The deadlift is a cornerstone exercise that is utilized in many strength and conditioning programs to help develop glute, hamstring, and spinal stability. However, I’ll be honest in saying that I see this exercise performed wrong more often than I see it performed right.
It’s a privilege to be able to safely lift heavy weight off the ground, and if you can’t do it properly or if you’re doing it while having pain, then maybe you need to consider other ways to develop strength that is specific to you.
In this article we’re going to cover five different deadlift variations you can utilize if you’re struggling to do conventional deadlifts to still get the benefit of strengthening the posterior chain, but doing it smartly.
Let Pain Be Your Indicator
Before we get into the deadlift variations, I’ll put a disclaimer out there that if you are experiencing discomfort, whether it be pain in the front of the hips, low back pain, or any other issues when trying to do these compound lifts, you need to make sure you see a qualified health care professional first.
There’s a laundry list of things that you need to have in order to be able to perform these lifts properly, so having a comprehensive plan in place by a qualified health care professional can help you along that route that much quicker.
Searching for all the mobility drills, stability exercises, and other various suggestions that are out on the internet may yield some result, but it may not yield the result that is specific for you.
With that being said, let’s get into five of the top variations I like to use for people who struggle with the conventional deadlift to get them training hard and staying injury free in the process.
Barbell Sumo Deadlifts
These are by far my favorite deadlift variation as I normally have a tendency to feel more comfortable with the hips opened up and feet turned out. Those with some bony deformity or pathology in the anterior hip will also feel like they can perform this lift with more ease and less irritation.
Barbell Rack Pulls
For those who really struggle with form, complaint of discomfort when approaching the bar on the ground, or even when the bar is elevated off the ground, this is a great place to start. Although some might claim that they don’t feel the same amount of stress on the posterior chain, again it’s all about intent.
Try and really engage the lats as you drive into an upright position, or maybe even superset a lat exercise with the rack pull to help drive lat activity. Start the rack position in an area that is comfortable while paying attention to strict form, and then as you continue to work on hip/ankle mobility and spinal stability, perhaps you can progress by slowly bringing the rack lower.
Trap Bar Deadlift
Thanks to JR for the video above demonstrating the Trap Bar Deadlift. The nice thing about this exercise is that the weight setup is even to your body, so the amount of hip flexion is not as great and you can maintain a more upright posture to help reduce the stress on the low back for those who feel strain there during a conventional deadlift. Make sure you are squeezing glutes hard at the top of the movement to maximize recruitment.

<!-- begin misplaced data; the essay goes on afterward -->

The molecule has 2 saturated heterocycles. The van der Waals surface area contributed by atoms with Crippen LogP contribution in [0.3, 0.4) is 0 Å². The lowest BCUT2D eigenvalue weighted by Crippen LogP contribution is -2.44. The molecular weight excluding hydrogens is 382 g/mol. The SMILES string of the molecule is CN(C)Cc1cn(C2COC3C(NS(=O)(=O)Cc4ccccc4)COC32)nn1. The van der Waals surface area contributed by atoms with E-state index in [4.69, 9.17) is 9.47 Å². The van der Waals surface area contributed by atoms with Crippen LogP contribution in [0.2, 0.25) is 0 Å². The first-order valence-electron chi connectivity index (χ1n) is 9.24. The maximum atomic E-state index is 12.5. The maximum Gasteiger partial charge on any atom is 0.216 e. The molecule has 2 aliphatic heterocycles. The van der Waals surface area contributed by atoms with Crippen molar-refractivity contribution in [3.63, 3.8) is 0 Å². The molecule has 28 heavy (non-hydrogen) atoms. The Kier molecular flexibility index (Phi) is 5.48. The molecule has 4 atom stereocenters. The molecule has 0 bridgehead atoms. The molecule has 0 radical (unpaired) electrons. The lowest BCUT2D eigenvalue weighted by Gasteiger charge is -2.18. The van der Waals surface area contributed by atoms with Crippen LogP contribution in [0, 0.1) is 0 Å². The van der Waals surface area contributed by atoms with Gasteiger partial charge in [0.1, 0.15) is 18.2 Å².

Barbell Landmine Deadlift
This is another favorite of mine as the anterior loaded bar allows your center of mass to stay over the bar and helps keep things compact and tight throughout the whole movement.
The landmine is a great setup for engaging a strong core position and helps to “balance” the movement since your hands are placed on the landmine setup which is stabilized to the ground. Ensure that you are squeezing the bar hard and staying tight through the shoulders along with the core and hips during this movement.
Deadlift with Isometrics
These are more challenging than you think. People often struggle with initiating the pulling movement of the deadlift and will try and just do everything in their power to get past that sticking point to get them to the lock out position at the top.
Adding an isometric hold when you first initiate the pulling movement really helps you hone in on what you’re feeling and where you’re feeling the strain to make sure you’re doing the lift properly. This is also a nice anti-flexion based exercise to improve spinal stiffness and also to make sure the lats are really firing up to reduce lumbopelvic strain.
Start Pulling Without Pain
In summary, being smart about lifting should be the number one priority. Yes you want to get strong, look good, and feel like your exercise program is getting you somewhere, but if you’re doing things without taking into consideration what your body is telling you, then you’re missing the point.
If you’re struggle with these variations as well, then you can always elevate the weight a bit to make it more user friendly. Give these deadlift variations a try and let me know what you think, happy lifting!
About The Author
Dr. Russell Manalastas is a board certified sports physical therapist, strength and conditioning specialist and clinic director of Lattimore Physical Therapy located in Rochester, New York. Russ uses a combination of strength and conditioning principles incorporated into his rehab with a variety of sports and orthopedic related conditions to expedite recovery. Connect with him on:
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